[sw-l] New Keyboard Demonstration Software

Sandy Fleming sandy at FLEIMIN.DEMON.CO.UK
Fri Feb 11 11:55:13 UTC 2005


Thanks for the feedback - and encouragement!

My laptop keyboard gives me no problem with this, other than the hash key
not being right beside the apostrophe. Please let me know of any specific
problem you have with your laptop though.

Your second point is also asking whether we want to aim for an international
keyboard or whether different language keyboards will have to be different.

This program is based on the whole idea of abandoning the international
approach so as to limit the number of symbols we need to make available to a
user typing a specific language. Also, if we are going to use fingerspelling
and numbering handshapes to make the keyboard easier to learn, then this
takes us even further away from an international keyboard.

I've chosen the approach that seems to me the lesser of two evils - it seems
better for learners to be able to locate keypresses as easily as possible
than to have an international keyboard where every keypress has to be
learned from scratch. There's the possibility of having keyboards with
marked SW symbols manufactured, but we have to squeeze an awful lot of
markings onto the keys: handshapes, movement symbols, and oral text letters
at least. And probably no way of showing the handshapes that take more than
one keypress to type (actually, there is a way of doing this through
software: by having a "trainer bar" on the screen to aid typing - but even
with that, it's still not easy to memorise the keyboard without making the
connection through fingerspelling). It seems that an approach that really
helps the user to understand the keyboard conflicts with the idea of having
an international keyboard.

I do think it's a good idea to try to make keyboards as similare as
possible, however. For example, me using Irish Sign Language "h" on the
American Sign Language keyboard is a step in this direction. But that won't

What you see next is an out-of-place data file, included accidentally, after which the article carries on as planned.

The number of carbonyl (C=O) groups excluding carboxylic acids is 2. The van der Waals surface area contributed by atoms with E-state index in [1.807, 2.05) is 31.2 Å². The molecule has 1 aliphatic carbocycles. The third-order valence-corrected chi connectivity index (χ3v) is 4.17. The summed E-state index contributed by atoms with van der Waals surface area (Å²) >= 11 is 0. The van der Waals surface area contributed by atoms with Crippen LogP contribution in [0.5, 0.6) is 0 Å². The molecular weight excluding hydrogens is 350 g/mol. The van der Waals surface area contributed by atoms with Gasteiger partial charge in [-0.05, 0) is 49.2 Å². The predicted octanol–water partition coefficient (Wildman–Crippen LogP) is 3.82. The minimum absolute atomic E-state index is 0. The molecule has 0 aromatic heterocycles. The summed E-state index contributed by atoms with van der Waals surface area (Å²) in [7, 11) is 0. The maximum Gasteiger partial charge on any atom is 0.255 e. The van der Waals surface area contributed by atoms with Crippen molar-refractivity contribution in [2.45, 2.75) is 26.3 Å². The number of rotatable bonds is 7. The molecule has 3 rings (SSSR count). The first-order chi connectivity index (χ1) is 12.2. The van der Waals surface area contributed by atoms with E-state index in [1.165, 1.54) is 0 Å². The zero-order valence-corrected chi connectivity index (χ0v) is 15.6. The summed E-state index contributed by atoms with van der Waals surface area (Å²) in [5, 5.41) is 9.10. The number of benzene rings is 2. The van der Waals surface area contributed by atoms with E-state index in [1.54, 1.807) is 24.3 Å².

help with the non-French-based fingerspelling systems.

As for the "/ as shift-7" of the Norwegian keyboard - I don't think this
will be a great worry. We can set up the Norwegian keyboard so that some
other key does the floor/wall plane shift, or set the ASL keyboard to use a
different key so that keyboards can be as similar as possible.

I also intend to allow individual users (advanced users, anyway) to change
their keyboard keys to suit themselves. You can even experiment with this
already by editing the sgn-US.lng file that comes with the download - though
maybe take a backup copy first!


> -----Original Message-----
> From: owner-sw-l at majordomo.valenciacc.edu
> [mailto:owner-sw-l at majordomo.valenciacc.edu]On Behalf Of Ingvild Roald
> Sent: 11 February 2005 10:51
> To: sw-l at majordomo.valenciacc.edu
> Cc: sw-l at majordomo.valenciacc.edu
> Subject: Re: [sw-l] New Keyboard Demonstration Software
> Sandy,
> how would that work on laptops?
> And remember that some of us already have problems accessing some symbols
> in the diifferent programs, because of our national keybords - Norewgian
> has the / as shift-7, for instance.
> But you are doing great work, thanks,
> Ingvild
> sw-l at majordomo.valenciacc.edu writes:
> >The idea is that I can use the number keys to type handshapes as well -
> >then
> >the number hands can be used as memory aids as well as
> fingerspelling, and
> >we'd have 36 hands that can be typed with just one keypress, rather than
> >just 26.

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